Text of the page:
Disruption in Kela’s phone service More information
Research team recommends expansion of basic income experiment in 2018
The first stage of the Finnish basic income experiment will be launched at the beginning of 2017. The team of researchers who explored various alternatives for implementing the experiment hopes to see the experiment continue after the initial stage.
According to Olli Kangas of Kela, who led the team, the model which will be investigated in 2017 should be seen as the first step in a series of experiments testing various types of basic income.
A total of 2,000 persons between ages 25 and 58 who are paid unemployment benefits paid by Kela will participate in the first stage. The research team recommends that the sample size be increased in 2018 to include other persons with small incomes. The inclusion of young persons under the age of 25 should be considered as well.
The team recommends that nationwide sampling continue to be used because regional experiments would be very expensive.
Planning should begin at once
The first stage was planned on a very tight schedule.
Olli Kangas says that the government should as quickly as possible decide how to move forward with the series of experiments. If the decision is made to plan a new model, the first steps should be taken soon after the turn of the year. More detailed plans cannot be made until the budget for an expanded experiment has been decided, Kangas adds.
Subsequent experiments could test various levels of basic income as well as different tax models and study designs. New population groups could be included as well. The incomes registry which is planned to be introduced in 2019 or 2020 will also make it possible to test a negative income tax.
Basic income experiment promotes a positive image for Finland
The international attention that the basic income experiment has attracted has had a very positive effect on Finland's image. The research team believes that this momentum towards building a country brand should be maintained.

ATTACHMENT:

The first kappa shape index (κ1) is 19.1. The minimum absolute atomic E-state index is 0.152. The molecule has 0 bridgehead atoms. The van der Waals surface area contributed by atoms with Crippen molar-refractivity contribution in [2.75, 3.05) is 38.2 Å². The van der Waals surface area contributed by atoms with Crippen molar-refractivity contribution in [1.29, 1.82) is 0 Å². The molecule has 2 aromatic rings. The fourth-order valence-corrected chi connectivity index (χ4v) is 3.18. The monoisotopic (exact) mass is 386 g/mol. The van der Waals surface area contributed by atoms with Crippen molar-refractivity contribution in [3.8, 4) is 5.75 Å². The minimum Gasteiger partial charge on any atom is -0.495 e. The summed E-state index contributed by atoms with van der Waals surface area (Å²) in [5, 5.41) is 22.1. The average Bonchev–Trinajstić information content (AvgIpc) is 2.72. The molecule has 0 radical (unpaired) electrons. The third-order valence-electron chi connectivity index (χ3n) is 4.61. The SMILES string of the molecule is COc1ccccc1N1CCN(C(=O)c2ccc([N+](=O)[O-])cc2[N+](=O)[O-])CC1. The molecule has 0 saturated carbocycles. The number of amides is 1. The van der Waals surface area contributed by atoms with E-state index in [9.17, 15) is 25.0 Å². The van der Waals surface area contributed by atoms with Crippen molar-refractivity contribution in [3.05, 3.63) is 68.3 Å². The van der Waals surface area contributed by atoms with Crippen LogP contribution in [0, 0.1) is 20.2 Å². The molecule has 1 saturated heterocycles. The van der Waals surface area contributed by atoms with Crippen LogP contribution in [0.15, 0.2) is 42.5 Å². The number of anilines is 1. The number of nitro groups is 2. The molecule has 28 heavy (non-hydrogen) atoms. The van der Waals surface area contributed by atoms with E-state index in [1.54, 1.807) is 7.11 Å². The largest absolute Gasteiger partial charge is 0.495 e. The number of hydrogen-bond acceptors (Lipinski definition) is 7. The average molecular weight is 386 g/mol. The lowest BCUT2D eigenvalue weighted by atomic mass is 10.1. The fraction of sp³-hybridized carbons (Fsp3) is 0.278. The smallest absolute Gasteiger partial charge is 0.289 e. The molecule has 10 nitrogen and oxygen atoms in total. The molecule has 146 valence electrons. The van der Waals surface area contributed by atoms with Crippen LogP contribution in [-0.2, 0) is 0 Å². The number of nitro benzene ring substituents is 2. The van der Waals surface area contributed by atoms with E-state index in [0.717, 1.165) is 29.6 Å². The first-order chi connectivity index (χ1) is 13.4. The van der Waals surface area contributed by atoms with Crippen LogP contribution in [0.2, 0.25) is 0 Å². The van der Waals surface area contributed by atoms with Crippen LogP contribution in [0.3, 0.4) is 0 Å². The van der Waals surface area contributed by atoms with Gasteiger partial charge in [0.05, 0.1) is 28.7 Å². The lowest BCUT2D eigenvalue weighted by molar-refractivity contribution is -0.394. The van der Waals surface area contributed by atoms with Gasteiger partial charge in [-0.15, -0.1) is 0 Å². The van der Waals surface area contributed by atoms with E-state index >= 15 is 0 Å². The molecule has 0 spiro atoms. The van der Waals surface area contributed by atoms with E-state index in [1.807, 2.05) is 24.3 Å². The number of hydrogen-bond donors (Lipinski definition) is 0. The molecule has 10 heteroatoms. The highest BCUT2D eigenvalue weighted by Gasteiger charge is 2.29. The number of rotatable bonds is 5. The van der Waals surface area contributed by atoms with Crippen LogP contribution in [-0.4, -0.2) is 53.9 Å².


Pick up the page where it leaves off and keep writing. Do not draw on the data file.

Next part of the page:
According to Kangas, there has been enormous international interest in the experiment. Members of the research team have given hundreds of interviews to international media and made numerous presentations on research forums, political arenas and embassies from Sweden to Mexico. The reports have extolled Finland as an innovative country that does not hesitate to try out new and original policies, Kangas says.
The goal is to build stronger incentives into the social security system
The basic income experiment is one of the items on the programme of Prime Minister Juha Sipilä's government. Its goal is to evaluate whether a basic income could help to simplify the social security system and associate it with stronger work incentives.
The final report of the research team led by Kela looks at the preconditions, problems and corrective measures identified in the first stage of the experiment. The report also offers recommendations for how to develop the design and implementation further in upcoming additional experiments.
The team presented its preliminary report in March 2016. It outlined various basic income models and study designs and estimated their cost and impact. Because of a tight schedule and budget, most of the recommendations made in the preliminary report cannot be implemented in the first stage of the experiment.From idea to experiments - Final report on alternatives for implementing a basic income experiment
First stage of the basic income experiment 2017-2018
- Objective: To explore the effects of a basic income both in terms of the participants' employment status and more generally.
- Level of the basic income: €560 per month, tax free
- Target group: Residents of Finland between 25 and58 years of age who are being paid basic unemployment allowance or labour market subsidy as of November 2016.
- Sample: A total of 2,000 persons are selected at random from the target group. Participation is obligatory in order not to produce skewed results. The rest of the target group will serve as controls.